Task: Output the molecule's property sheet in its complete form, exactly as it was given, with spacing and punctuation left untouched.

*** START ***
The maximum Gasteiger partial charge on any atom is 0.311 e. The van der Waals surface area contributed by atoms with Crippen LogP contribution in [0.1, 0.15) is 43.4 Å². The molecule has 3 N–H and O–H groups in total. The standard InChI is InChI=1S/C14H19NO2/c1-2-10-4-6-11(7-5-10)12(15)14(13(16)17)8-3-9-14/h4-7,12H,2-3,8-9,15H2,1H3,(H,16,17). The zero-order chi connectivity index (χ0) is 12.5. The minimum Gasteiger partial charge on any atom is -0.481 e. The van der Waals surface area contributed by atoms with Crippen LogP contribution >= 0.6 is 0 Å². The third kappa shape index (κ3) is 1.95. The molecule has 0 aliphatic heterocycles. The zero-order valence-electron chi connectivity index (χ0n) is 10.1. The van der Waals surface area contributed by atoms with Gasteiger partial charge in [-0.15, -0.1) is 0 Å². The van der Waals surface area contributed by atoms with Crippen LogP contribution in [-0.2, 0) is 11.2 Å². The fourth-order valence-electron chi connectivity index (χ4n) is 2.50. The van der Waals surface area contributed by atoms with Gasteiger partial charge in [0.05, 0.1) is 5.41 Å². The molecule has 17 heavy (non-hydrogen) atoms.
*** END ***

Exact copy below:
The maximum Gasteiger partial charge on any atom is 0.311 e. The van der Waals surface area contributed by atoms with Crippen LogP contribution in [0.1, 0.15) is 43.4 Å². The molecule has 3 N–H and O–H groups in total. The standard InChI is InChI=1S/C14H19NO2/c1-2-10-4-6-11(7-5-10)12(15)14(13(16)17)8-3-9-14/h4-7,12H,2-3,8-9,15H2,1H3,(H,16,17). The zero-order chi connectivity index (χ0) is 12.5. The minimum Gasteiger partial charge on any atom is -0.481 e. The van der Waals surface area contributed by atoms with Crippen LogP contribution >= 0.6 is 0 Å². The third kappa shape index (κ3) is 1.95. The molecule has 0 aliphatic heterocycles. The zero-order valence-electron chi connectivity index (χ0n) is 10.1. The van der Waals surface area contributed by atoms with Gasteiger partial charge in [-0.15, -0.1) is 0 Å². The van der Waals surface area contributed by atoms with Crippen LogP contribution in [-0.2, 0) is 11.2 Å². The fourth-order valence-electron chi connectivity index (χ4n) is 2.50. The van der Waals surface area contributed by atoms with Gasteiger partial charge in [0.05, 0.1) is 5.41 Å². The molecule has 17 heavy (non-hydrogen) atoms.